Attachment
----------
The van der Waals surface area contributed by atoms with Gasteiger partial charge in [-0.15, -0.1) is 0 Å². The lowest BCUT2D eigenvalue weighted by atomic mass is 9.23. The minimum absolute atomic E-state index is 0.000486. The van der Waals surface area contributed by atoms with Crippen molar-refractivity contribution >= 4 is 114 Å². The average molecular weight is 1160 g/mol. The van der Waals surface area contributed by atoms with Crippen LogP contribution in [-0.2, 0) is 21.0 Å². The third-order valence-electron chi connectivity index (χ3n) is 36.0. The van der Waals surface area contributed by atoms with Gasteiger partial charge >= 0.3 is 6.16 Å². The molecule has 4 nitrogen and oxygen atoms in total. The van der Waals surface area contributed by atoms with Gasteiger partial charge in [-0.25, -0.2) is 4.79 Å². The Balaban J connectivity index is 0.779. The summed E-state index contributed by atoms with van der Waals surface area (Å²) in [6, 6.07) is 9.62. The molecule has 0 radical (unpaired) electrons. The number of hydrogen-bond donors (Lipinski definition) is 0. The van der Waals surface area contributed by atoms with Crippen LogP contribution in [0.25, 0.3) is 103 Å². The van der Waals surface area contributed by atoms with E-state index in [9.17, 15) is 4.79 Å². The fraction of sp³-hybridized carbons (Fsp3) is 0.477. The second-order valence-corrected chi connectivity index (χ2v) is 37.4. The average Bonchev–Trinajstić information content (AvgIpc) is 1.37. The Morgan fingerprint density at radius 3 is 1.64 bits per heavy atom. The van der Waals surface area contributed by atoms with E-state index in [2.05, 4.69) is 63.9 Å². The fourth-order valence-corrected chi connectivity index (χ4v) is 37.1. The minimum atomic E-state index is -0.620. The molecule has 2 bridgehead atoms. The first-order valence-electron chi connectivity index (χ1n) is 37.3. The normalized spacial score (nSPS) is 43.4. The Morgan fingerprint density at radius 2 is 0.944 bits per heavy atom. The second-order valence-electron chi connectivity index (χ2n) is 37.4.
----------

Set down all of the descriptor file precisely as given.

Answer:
The van der Waals surface area contributed by atoms with Gasteiger partial charge in [-0.15, -0.1) is 0 Å². The lowest BCUT2D eigenvalue weighted by atomic mass is 9.23. The minimum absolute atomic E-state index is 0.000486. The van der Waals surface area contributed by atoms with Crippen molar-refractivity contribution >= 4 is 114 Å². The average molecular weight is 1160 g/mol. The van der Waals surface area contributed by atoms with Crippen LogP contribution in [-0.2, 0) is 21.0 Å². The third-order valence-electron chi connectivity index (χ3n) is 36.0. The van der Waals surface area contributed by atoms with Gasteiger partial charge >= 0.3 is 6.16 Å². The molecule has 4 nitrogen and oxygen atoms in total. The van der Waals surface area contributed by atoms with Gasteiger partial charge in [-0.25, -0.2) is 4.79 Å². The Balaban J connectivity index is 0.779. The summed E-state index contributed by atoms with van der Waals surface area (Å²) in [6, 6.07) is 9.62. The molecule has 0 radical (unpaired) electrons. The number of hydrogen-bond donors (Lipinski definition) is 0. The van der Waals surface area contributed by atoms with Crippen LogP contribution in [0.25, 0.3) is 103 Å². The van der Waals surface area contributed by atoms with E-state index in [9.17, 15) is 4.79 Å². The fraction of sp³-hybridized carbons (Fsp3) is 0.477. The second-order valence-corrected chi connectivity index (χ2v) is 37.4. The average Bonchev–Trinajstić information content (AvgIpc) is 1.37. The Morgan fingerprint density at radius 3 is 1.64 bits per heavy atom. The van der Waals surface area contributed by atoms with E-state index in [2.05, 4.69) is 63.9 Å². The fourth-order valence-corrected chi connectivity index (χ4v) is 37.1. The minimum atomic E-state index is -0.620. The molecule has 2 bridgehead atoms. The first-order valence-electron chi connectivity index (χ1n) is 37.3. The normalized spacial score (nSPS) is 43.4. The Morgan fingerprint density at radius 2 is 0.944 bits per heavy atom. The second-order valence-electron chi connectivity index (χ2n) is 37.4.